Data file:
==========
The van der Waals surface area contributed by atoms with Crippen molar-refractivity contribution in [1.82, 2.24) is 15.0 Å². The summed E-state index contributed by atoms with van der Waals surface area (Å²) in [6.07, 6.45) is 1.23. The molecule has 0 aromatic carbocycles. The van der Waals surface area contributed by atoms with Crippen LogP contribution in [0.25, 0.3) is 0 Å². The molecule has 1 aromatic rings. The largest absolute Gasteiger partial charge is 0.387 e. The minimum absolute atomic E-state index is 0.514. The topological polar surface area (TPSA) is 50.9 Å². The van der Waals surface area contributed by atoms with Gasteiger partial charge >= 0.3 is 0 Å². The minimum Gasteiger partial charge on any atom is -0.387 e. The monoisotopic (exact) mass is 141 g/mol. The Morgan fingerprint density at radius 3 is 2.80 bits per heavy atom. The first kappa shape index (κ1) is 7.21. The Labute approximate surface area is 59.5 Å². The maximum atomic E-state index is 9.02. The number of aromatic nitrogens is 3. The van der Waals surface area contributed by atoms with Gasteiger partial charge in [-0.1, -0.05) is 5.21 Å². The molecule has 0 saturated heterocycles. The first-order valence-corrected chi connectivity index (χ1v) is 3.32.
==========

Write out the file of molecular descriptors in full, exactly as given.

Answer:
The van der Waals surface area contributed by atoms with Crippen molar-refractivity contribution in [1.82, 2.24) is 15.0 Å². The summed E-state index contributed by atoms with van der Waals surface area (Å²) in [6.07, 6.45) is 1.23. The molecule has 0 aromatic carbocycles. The van der Waals surface area contributed by atoms with Crippen LogP contribution in [0.25, 0.3) is 0 Å². The molecule has 1 aromatic rings. The largest absolute Gasteiger partial charge is 0.387 e. The minimum absolute atomic E-state index is 0.514. The topological polar surface area (TPSA) is 50.9 Å². The van der Waals surface area contributed by atoms with Gasteiger partial charge >= 0.3 is 0 Å². The minimum Gasteiger partial charge on any atom is -0.387 e. The monoisotopic (exact) mass is 141 g/mol. The Morgan fingerprint density at radius 3 is 2.80 bits per heavy atom. The first kappa shape index (κ1) is 7.21. The Labute approximate surface area is 59.5 Å². The maximum atomic E-state index is 9.02. The number of aromatic nitrogens is 3. The van der Waals surface area contributed by atoms with Gasteiger partial charge in [-0.1, -0.05) is 5.21 Å². The molecule has 0 saturated heterocycles. The first-order valence-corrected chi connectivity index (χ1v) is 3.32.